As a child, Betsy Alexander spent most of her time making art in the basement, or music in the living room. By the time she was 10 years old, it became obvious she would have to choose one or the other. There just did not seem to be enough time to be good at both. She decided that since she seemed to have fewer ideas in art, she would devote herself to composing.
Twenty-seven years later, Ms. Alexander met her soon-to-be husband, visual artist Burnell Yow! As lifetime collectors of glass and odd objects, both enjoyed going to flea markets, and Burnell enlisted Betsy in helping him pick up trash off the sidewalk for art projects. Around that time, AOL began mailing CDs to everyone on the planet (perhaps you’ve gotten a few yourself). Wasteful use of resources had always bothered Betsy, so she asked all her friends to save theirs for her, thinking one day she would make something out of them.
Then eleven years ago she decided to make an art journal for her mother’s 70th birthday. When it was finished, she realized how much she had enjoyed “returning to the basement” to make art. So she began to knit. The idea to use her collected photos of church signs and all those CDs to make art crosses soon followed. Then came a series of small paintings of Alaskan sunsets inspired by webcam photos. Photography, jewelry making, and assemblage art came next. Forty years after giving up art because she had few ideas, Betsy found she had more ideas than time. She also realized making art was a nice way to recharge from composing, teaching and performing music. As she states, “With art it is just you and the materials and the ideas, and when you are done you have a finished piece that you can enjoy anytime (no performers needed!) It is concrete and tangible, unlike the ephemeral art of music. ”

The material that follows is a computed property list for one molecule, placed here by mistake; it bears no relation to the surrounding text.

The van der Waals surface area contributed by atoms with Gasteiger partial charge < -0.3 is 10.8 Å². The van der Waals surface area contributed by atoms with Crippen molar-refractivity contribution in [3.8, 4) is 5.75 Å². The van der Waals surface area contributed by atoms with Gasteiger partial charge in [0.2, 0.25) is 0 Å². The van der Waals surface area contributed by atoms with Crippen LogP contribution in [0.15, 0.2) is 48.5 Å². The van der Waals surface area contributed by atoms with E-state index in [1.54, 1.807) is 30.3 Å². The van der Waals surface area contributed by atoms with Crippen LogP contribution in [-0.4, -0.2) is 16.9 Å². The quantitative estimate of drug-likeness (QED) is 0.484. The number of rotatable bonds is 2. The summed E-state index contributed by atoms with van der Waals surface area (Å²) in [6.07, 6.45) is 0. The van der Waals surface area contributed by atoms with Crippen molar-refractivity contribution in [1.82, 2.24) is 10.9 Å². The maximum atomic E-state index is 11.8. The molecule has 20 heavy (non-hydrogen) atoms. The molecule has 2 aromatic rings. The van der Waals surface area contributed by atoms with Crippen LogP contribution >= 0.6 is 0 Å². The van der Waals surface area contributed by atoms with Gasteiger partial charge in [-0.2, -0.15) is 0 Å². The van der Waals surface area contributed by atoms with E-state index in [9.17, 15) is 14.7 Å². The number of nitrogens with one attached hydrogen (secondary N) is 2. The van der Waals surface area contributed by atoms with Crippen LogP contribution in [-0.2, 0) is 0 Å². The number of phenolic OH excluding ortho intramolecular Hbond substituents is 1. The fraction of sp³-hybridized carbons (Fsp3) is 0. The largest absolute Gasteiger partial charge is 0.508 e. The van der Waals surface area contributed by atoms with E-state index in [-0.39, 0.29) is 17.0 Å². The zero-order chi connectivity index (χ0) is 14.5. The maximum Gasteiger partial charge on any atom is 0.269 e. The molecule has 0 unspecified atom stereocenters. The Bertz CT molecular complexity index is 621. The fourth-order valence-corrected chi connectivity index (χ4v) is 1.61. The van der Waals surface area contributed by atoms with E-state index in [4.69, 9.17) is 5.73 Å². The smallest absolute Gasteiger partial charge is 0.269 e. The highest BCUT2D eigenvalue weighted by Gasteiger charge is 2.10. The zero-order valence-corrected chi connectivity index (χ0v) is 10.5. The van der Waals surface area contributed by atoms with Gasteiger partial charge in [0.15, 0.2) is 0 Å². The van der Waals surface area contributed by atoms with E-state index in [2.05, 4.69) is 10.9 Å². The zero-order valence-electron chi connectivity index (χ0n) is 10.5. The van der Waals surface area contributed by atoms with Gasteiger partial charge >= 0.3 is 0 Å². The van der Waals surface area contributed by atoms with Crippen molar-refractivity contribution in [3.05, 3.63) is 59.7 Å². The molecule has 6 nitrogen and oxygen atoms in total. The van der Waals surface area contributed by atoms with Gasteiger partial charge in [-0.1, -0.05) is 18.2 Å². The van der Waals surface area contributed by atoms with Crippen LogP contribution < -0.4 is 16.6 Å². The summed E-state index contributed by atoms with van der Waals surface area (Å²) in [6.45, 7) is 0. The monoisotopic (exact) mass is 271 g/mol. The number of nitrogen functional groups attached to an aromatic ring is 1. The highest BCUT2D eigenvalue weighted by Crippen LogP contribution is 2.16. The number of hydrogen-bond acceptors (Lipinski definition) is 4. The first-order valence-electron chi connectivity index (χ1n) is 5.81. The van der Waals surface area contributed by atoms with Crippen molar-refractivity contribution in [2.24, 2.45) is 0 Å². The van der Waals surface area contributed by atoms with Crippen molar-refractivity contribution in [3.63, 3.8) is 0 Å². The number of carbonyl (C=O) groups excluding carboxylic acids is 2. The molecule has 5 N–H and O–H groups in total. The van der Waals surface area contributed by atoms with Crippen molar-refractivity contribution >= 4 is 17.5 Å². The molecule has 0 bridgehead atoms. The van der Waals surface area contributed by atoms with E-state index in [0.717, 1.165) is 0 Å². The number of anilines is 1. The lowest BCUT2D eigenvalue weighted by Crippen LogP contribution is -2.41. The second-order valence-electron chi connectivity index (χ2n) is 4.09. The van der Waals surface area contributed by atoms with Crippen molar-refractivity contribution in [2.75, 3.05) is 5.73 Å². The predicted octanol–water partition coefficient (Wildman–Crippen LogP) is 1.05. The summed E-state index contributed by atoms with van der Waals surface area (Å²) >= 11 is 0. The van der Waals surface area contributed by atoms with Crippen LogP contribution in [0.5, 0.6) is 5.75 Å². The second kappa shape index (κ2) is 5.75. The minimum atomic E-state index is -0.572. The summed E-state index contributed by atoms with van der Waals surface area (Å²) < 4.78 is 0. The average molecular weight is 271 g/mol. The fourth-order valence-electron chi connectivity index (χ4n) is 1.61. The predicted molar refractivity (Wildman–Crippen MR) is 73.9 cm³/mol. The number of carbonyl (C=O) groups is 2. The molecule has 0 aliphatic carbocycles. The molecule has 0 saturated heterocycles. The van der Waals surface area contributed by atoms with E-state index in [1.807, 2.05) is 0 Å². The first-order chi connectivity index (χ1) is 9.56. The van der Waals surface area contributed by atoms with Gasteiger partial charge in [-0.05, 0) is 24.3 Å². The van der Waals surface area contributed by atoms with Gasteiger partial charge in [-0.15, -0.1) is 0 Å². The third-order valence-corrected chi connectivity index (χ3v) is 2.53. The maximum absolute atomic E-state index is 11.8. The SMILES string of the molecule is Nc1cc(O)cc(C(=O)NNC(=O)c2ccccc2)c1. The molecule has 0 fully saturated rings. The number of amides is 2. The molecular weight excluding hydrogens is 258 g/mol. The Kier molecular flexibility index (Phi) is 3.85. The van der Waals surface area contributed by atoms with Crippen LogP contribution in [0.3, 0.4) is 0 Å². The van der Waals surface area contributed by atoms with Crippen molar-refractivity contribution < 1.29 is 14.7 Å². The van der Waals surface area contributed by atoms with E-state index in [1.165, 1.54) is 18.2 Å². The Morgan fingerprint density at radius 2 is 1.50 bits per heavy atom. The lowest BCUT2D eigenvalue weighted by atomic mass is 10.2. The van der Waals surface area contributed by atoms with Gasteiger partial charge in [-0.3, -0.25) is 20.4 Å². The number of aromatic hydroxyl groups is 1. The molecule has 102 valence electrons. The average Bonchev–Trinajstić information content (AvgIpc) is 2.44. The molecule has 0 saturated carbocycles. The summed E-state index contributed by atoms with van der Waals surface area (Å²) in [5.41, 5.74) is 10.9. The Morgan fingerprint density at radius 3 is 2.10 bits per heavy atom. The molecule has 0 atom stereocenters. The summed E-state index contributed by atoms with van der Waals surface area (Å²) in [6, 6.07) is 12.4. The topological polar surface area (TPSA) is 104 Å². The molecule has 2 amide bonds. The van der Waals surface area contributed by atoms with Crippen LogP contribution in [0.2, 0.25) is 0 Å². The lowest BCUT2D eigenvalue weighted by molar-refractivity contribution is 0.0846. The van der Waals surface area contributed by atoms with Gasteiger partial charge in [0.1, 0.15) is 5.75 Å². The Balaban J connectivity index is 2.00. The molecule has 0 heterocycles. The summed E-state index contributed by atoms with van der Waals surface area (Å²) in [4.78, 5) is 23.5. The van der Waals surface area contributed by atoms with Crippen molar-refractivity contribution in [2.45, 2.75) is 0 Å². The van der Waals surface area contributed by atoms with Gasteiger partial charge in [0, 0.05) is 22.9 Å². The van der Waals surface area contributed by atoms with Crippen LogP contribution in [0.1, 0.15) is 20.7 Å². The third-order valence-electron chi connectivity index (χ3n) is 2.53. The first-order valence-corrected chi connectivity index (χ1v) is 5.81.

Betsy Alexander believes to be human is to create, and that everyone can be an artist or a composer. You just have to be willing to experiment, make mistakes and have fun doing it.
Her work has been shown in solo and group exhibitions. She is a member of the Philadelphia Dumpster Divers and participates in the Philadelphia Open Studio Tours.
In reading your biography, I found that art making for me is eloquently described by you. It gave me a voice a new and best way to express myself. I was in my 30’s when I went to art school had never drawn or painted. I went to PAFA and was the first exchange student to the Ecole des Beaux Arts in Paris. I had grown up in North Africa, Libya for most of my formative years. I learned to read and write Arabic and it so influenced my life that I became a cardiac nurse. I was enamoured by the calligraphy of the beating heart. But something very important was lacking. That was creativity. When I lost my first patient. I drove around for hours and the next day started making a quilt that was my tree of life.
At that time I worked in the cancer ward. I realize that death was something I didn’t know how to handle so I went and worked in an area of medicine where death could be an every day occurence . I wanted to desensitise myself from the trauma of loss.
My work is a lot about life and death.
I am no longer doing constructions. I haven’t the tools. Recently I decided to work abstractly needing the freedom to express myself in a more direct way.
i am so happy to know you for your generosity of spirit and creativity you do wonderful things all around you. I miss the Dumpster Divers….